Some people who have given up a child for adoption could relate to Portia’s situation and understand that she wants to do anything for Jerimah, not being there his whole life. That’s one of the real-life emotions brought in, but that’s about it. Also, this is a bit of a commentary on how competitive schools are these days. One has to be extremely impressive to get in, and there isn’t any secret formula to getting into Princeton. In the scene where the officers are going through the best candidates, it allows for something fairly original. When they are reading the candidate, the candidate shows up in the corner, and if they get accepted, they stay put, but if they get denied, they just fall through a trapdoor. It’s a little funny. Though, this is only a tiny commentary, as the bigger plot points cloud any potential it had to prosper.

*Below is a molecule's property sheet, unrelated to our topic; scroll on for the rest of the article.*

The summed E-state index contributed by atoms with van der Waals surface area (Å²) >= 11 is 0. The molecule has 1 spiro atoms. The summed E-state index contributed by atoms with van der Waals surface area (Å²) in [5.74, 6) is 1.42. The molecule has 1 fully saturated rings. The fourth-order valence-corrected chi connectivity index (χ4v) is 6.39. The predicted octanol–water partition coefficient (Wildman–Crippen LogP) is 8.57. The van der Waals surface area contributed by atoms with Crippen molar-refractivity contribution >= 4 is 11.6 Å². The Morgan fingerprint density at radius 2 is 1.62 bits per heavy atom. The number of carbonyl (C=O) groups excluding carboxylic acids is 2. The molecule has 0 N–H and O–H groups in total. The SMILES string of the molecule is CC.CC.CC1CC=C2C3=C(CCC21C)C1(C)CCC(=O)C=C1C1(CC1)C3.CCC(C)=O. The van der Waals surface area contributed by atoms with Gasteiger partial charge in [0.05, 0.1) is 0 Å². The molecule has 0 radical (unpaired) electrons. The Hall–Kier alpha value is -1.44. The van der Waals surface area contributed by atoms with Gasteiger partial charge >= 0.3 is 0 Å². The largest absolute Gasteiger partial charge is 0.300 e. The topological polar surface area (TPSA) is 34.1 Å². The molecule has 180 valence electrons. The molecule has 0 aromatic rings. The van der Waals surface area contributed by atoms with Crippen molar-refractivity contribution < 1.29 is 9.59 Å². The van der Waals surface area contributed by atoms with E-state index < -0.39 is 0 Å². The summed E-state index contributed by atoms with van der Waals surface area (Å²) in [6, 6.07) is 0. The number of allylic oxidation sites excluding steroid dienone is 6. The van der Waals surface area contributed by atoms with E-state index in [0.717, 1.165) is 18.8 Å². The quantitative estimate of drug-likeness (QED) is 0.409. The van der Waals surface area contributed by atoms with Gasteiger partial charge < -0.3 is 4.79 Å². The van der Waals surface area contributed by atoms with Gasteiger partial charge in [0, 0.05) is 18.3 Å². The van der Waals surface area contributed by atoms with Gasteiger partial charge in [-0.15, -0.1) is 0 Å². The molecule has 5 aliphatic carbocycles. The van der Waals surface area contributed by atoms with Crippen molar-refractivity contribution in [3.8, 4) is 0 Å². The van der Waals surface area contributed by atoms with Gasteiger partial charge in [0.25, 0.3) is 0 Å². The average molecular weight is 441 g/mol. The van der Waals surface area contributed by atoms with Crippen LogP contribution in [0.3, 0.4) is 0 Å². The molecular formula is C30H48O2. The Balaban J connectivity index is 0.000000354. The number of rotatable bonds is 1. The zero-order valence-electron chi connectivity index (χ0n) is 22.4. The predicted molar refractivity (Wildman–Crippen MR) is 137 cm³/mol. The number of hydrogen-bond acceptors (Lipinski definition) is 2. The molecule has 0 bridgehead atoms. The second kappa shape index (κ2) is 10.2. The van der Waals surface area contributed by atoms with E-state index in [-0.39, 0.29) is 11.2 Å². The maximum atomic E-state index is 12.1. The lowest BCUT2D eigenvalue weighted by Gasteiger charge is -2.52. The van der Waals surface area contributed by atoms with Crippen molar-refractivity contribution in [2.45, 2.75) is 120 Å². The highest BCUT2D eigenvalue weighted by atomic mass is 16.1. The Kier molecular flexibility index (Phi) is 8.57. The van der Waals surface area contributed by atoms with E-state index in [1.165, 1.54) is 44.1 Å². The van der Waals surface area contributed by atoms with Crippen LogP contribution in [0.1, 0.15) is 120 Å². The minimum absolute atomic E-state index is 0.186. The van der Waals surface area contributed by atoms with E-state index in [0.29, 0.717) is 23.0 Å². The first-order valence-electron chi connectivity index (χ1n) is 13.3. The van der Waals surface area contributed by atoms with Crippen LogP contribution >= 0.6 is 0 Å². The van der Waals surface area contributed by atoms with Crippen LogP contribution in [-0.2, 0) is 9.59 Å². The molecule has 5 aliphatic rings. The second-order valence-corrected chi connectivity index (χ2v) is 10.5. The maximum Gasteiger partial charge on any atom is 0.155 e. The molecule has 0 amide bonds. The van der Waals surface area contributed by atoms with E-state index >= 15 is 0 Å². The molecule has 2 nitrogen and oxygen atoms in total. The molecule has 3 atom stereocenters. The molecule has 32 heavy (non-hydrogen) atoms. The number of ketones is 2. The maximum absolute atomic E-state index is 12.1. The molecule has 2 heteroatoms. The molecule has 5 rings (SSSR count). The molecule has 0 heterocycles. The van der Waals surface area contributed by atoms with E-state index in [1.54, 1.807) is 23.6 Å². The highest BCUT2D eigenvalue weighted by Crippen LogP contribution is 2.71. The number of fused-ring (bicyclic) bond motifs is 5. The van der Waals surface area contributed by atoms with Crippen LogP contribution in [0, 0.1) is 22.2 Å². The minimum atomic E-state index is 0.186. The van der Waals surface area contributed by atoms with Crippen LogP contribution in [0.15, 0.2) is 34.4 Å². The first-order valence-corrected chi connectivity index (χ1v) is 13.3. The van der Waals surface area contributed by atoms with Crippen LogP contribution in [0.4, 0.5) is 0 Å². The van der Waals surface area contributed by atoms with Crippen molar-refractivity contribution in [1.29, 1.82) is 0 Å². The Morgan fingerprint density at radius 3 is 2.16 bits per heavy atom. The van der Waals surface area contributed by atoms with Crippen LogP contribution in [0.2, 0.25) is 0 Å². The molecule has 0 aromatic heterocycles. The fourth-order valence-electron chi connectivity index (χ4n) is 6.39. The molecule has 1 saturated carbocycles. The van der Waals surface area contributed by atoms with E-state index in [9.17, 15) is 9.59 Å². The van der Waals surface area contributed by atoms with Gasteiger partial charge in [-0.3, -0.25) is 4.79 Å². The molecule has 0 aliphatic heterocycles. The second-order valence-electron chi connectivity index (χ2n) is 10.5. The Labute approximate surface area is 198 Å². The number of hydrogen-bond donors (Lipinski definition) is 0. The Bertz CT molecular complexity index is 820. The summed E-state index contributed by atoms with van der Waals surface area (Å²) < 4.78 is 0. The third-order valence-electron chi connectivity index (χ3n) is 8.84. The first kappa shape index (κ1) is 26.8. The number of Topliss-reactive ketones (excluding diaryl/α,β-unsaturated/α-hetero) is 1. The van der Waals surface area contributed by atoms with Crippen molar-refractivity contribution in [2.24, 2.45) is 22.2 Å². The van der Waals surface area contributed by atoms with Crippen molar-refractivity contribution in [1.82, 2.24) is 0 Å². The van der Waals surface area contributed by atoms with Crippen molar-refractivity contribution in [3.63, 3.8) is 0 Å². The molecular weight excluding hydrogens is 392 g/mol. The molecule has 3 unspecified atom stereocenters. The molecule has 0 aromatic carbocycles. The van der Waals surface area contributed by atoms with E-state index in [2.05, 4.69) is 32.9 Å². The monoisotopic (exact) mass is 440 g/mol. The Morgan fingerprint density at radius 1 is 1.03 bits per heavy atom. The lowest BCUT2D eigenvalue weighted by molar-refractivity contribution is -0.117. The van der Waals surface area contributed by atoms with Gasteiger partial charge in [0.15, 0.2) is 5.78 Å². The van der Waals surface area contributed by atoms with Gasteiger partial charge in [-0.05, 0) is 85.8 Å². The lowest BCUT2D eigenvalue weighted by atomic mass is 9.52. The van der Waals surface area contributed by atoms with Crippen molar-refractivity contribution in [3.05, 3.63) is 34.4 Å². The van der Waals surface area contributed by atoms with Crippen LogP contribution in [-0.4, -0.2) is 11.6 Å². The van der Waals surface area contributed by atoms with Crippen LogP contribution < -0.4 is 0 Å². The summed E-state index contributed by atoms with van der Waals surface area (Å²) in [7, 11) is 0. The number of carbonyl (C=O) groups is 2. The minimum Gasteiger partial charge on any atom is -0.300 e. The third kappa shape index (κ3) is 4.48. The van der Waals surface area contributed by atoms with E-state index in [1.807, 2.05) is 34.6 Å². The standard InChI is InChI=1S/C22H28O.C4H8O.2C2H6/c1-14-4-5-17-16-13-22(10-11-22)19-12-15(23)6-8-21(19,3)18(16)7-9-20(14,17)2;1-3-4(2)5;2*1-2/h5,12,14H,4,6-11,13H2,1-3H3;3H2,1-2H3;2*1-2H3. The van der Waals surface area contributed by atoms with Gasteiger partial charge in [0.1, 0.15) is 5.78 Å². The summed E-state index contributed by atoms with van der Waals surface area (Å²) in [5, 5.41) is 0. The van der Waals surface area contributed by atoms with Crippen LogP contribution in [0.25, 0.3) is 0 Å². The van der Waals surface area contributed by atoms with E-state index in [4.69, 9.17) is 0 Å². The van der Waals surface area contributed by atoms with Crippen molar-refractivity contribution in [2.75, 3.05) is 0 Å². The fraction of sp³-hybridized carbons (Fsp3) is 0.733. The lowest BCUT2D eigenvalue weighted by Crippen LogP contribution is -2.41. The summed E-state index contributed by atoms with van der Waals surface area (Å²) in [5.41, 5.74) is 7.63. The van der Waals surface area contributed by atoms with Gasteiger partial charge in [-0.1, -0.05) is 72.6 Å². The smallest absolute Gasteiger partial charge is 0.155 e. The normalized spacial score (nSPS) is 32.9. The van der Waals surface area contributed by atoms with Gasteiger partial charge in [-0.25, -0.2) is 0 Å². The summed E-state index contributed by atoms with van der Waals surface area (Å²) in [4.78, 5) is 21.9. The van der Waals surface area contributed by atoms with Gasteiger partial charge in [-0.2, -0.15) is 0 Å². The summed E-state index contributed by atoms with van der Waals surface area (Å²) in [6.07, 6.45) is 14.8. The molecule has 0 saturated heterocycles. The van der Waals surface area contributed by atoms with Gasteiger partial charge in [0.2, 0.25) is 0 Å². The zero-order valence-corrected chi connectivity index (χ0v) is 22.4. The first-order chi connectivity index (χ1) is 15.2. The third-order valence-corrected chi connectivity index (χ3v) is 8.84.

I must admit that this film’s biggest crime is that it isn’t that funny. There are chuckles throughout – like Lily Tomlin wielding a rifle – sure, but I must deny that the film has memorable laugh-out-loud moments or even any big charm. This is extremely generic and a very, very forgettable affair. When trying to even remember the funniest moments a few hours later, you might have to scratch your head for a good minute before you come up with anything. It’s fairly romantic, but it might have just worked better as a drama with some solid moments of comedy. The completely unrewarding third act forgets to make the audience laugh for a good ten minutes, as everyone’s too busy being upset and feeling sorry for themselves.